■ Our preferred option is to reclaim the third-party gas currently being exported: Aside from the Horizon contract between GLNG and Santos, there was no evidence in the EIS or FID presentations that more non-indigenous gas was required. As such, one could argue reclaiming what has only been signed due to a scope failure, is equitable. Including the Horizon contract GLNG will be exporting >160PJa of third-party gas in the later part of this decade. Whilst we get less disclosure these days, BG previously said that after an initial 10–20% in the early days (now gone) QCLNG would use ~5% thirdparty gas – 20–25PJa. APLNG is self-sufficient, but as can be seen the other thirdparty gas would get extremely close to balancing the market. Clearly these things are far better done by mutual agreement from all parties, rather than a political mandate.
■ GLNG loses but can all be compensated? We estimate that, at a US$65/bbl oil price, GLNG as an entity would lose US$447m p.a. of FCF if they could no longer toll thirdparty volumes. Interestingly, if Kogas and Petronas could recontract their offtake on a slope of 12x (doable in the current LNG market) then their losses as an equity partner are all offset (not equally between the two albeit). Santos would see ~50% of its US$134mn net GLNG loss offset if the Horizon contract could move up to a slope of 8x from 6x. The clear loser would be Total. We wonder whether cheap government debt, a la NAIF, could be provided at the (new, lower volume) project level or even to take/fund an equity stake in it? In reality all parties (domestic buyers included) have some culpability in the situation, so a sharing of pain does not seem unreasonable 02 March 2017 Australia and NZ Market daily 31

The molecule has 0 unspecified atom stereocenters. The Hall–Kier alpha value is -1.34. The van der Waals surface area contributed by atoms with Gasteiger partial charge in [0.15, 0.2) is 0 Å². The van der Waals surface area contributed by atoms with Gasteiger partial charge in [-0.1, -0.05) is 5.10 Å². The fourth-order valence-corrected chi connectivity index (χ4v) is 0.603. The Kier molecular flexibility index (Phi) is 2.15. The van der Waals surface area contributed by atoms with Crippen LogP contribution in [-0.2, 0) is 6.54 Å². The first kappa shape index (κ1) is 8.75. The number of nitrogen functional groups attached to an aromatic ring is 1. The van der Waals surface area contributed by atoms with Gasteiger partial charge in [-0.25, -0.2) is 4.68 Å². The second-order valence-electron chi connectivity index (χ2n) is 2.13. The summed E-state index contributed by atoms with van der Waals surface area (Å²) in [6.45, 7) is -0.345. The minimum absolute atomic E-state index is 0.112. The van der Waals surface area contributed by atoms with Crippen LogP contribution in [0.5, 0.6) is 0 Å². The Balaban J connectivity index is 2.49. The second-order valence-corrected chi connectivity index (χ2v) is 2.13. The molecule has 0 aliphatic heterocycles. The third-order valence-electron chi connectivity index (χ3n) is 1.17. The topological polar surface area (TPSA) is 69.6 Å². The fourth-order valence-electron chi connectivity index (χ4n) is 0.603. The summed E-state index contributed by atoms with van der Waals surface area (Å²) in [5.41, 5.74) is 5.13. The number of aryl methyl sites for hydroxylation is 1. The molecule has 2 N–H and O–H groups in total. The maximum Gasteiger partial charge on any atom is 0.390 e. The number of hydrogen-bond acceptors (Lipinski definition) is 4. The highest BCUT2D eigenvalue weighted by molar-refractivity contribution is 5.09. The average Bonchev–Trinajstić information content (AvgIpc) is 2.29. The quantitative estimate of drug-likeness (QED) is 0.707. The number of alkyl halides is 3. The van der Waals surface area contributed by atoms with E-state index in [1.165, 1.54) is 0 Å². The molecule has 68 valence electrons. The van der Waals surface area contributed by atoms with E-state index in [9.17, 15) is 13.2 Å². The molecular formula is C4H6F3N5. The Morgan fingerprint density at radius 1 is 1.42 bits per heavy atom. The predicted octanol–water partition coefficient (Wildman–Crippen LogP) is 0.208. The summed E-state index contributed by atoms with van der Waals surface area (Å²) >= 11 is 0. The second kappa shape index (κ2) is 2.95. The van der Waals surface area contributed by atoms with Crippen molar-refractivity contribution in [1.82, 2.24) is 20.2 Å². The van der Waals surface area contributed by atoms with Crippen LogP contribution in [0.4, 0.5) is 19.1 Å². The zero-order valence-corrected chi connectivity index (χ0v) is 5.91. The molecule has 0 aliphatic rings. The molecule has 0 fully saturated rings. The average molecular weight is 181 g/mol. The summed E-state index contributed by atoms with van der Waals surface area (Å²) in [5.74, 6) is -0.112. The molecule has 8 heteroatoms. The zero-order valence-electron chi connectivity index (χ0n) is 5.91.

It may be stupid for Australia to have no energy management regime but the LNGers knew it so they can’t blame official project approvals for the shortage now.
The fact is that GLNG is, all by itself, doing enormous damage to the east coast economy and fixing it is bloody easy with a tiny loss of $600m shared among four partners. What will it cost us to not fix it?
We need to hold back a tiny 160Pj of gas to balance the domestic market. That amounts to a fantastically paltry 2.9% of total national demand or 3.6% of total export volumes in 2018. 80% of Australian gas production would still go to Asia.
At current rates of consumption, east coast gas of 1100PJs will cost $13.2bn at $12GJ. If we held back the 160Pj we could halve that. Electricity prices have also doubled to $100mWh on the gas price and we currently pay out roughly $5bn for our two terrawatts of electricity consumption. So that’s another $2.5bn saving if we can halve it. It is the effective equivalent of a $9bn tax (before we consider the knock-on effects of further capital mis-allocation) levied on east coast households and industry by the foreign shareholders and governments that own Curtis Island LNG. Pure economic rents siphoned off just because they can be.
But that’s not the end of it. These same firms and governments lose money on every tonne that they ship offshore. They buggered up their investment metrics so horribly that when you include the cost of capital for building the plants, they are losing money hand over fist. This even includes the west coast LNG plants. As a result they can claim huge depreciation and write-offs on massively inflated investments and they pay no tax.
Australian LNG blew an enormous bubble that has now burst. It did it all by itself. The fallout is being redirected onto the east coast economy via a cartel gouge when the only rightful place for it is the projects themselves.
Time to hand it back. Ban third party exports.